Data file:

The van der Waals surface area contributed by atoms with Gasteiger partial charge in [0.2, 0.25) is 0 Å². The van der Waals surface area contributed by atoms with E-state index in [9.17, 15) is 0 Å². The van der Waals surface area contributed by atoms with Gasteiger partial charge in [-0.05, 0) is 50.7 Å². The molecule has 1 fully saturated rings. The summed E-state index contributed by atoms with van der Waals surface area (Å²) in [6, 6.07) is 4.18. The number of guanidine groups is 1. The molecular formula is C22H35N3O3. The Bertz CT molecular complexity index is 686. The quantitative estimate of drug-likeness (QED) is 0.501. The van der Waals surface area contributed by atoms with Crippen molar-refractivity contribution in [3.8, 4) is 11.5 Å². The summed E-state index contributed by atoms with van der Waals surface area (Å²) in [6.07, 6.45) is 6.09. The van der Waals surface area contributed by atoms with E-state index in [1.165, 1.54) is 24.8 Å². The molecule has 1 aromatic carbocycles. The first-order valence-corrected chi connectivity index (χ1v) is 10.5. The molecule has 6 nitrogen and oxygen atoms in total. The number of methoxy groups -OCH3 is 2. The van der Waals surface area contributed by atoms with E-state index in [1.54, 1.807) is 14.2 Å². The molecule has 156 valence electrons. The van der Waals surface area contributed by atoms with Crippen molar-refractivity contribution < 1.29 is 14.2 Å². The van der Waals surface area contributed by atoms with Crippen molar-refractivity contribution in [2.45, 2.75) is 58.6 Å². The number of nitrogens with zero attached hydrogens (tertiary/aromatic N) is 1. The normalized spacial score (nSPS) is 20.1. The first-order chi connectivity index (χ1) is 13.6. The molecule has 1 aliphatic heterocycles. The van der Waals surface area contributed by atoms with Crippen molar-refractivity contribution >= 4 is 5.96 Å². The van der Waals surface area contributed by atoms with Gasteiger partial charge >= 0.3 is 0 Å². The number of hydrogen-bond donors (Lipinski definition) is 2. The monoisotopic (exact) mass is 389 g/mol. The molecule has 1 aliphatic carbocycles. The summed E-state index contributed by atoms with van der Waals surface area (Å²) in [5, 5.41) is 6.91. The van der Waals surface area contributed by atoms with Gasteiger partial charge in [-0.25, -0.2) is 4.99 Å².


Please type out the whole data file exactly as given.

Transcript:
The van der Waals surface area contributed by atoms with Gasteiger partial charge in [0.2, 0.25) is 0 Å². The van der Waals surface area contributed by atoms with E-state index in [9.17, 15) is 0 Å². The van der Waals surface area contributed by atoms with Gasteiger partial charge in [-0.05, 0) is 50.7 Å². The molecule has 1 fully saturated rings. The summed E-state index contributed by atoms with van der Waals surface area (Å²) in [6, 6.07) is 4.18. The number of guanidine groups is 1. The molecular formula is C22H35N3O3. The Bertz CT molecular complexity index is 686. The quantitative estimate of drug-likeness (QED) is 0.501. The van der Waals surface area contributed by atoms with Crippen molar-refractivity contribution in [3.8, 4) is 11.5 Å². The summed E-state index contributed by atoms with van der Waals surface area (Å²) in [6.07, 6.45) is 6.09. The van der Waals surface area contributed by atoms with E-state index in [1.165, 1.54) is 24.8 Å². The molecule has 1 aromatic carbocycles. The first-order valence-corrected chi connectivity index (χ1v) is 10.5. The molecule has 6 nitrogen and oxygen atoms in total. The number of methoxy groups -OCH3 is 2. The van der Waals surface area contributed by atoms with E-state index in [1.54, 1.807) is 14.2 Å². The molecule has 156 valence electrons. The van der Waals surface area contributed by atoms with Crippen molar-refractivity contribution < 1.29 is 14.2 Å². The van der Waals surface area contributed by atoms with Crippen molar-refractivity contribution in [2.45, 2.75) is 58.6 Å². The number of nitrogens with zero attached hydrogens (tertiary/aromatic N) is 1. The normalized spacial score (nSPS) is 20.1. The first-order chi connectivity index (χ1) is 13.6. The molecule has 1 aliphatic heterocycles. The van der Waals surface area contributed by atoms with Crippen molar-refractivity contribution >= 4 is 5.96 Å². The van der Waals surface area contributed by atoms with Gasteiger partial charge >= 0.3 is 0 Å². The number of hydrogen-bond donors (Lipinski definition) is 2. The monoisotopic (exact) mass is 389 g/mol. The molecule has 1 aliphatic carbocycles. The summed E-state index contributed by atoms with van der Waals surface area (Å²) in [5, 5.41) is 6.91. The van der Waals surface area contributed by atoms with Gasteiger partial charge in [-0.25, -0.2) is 4.99 Å².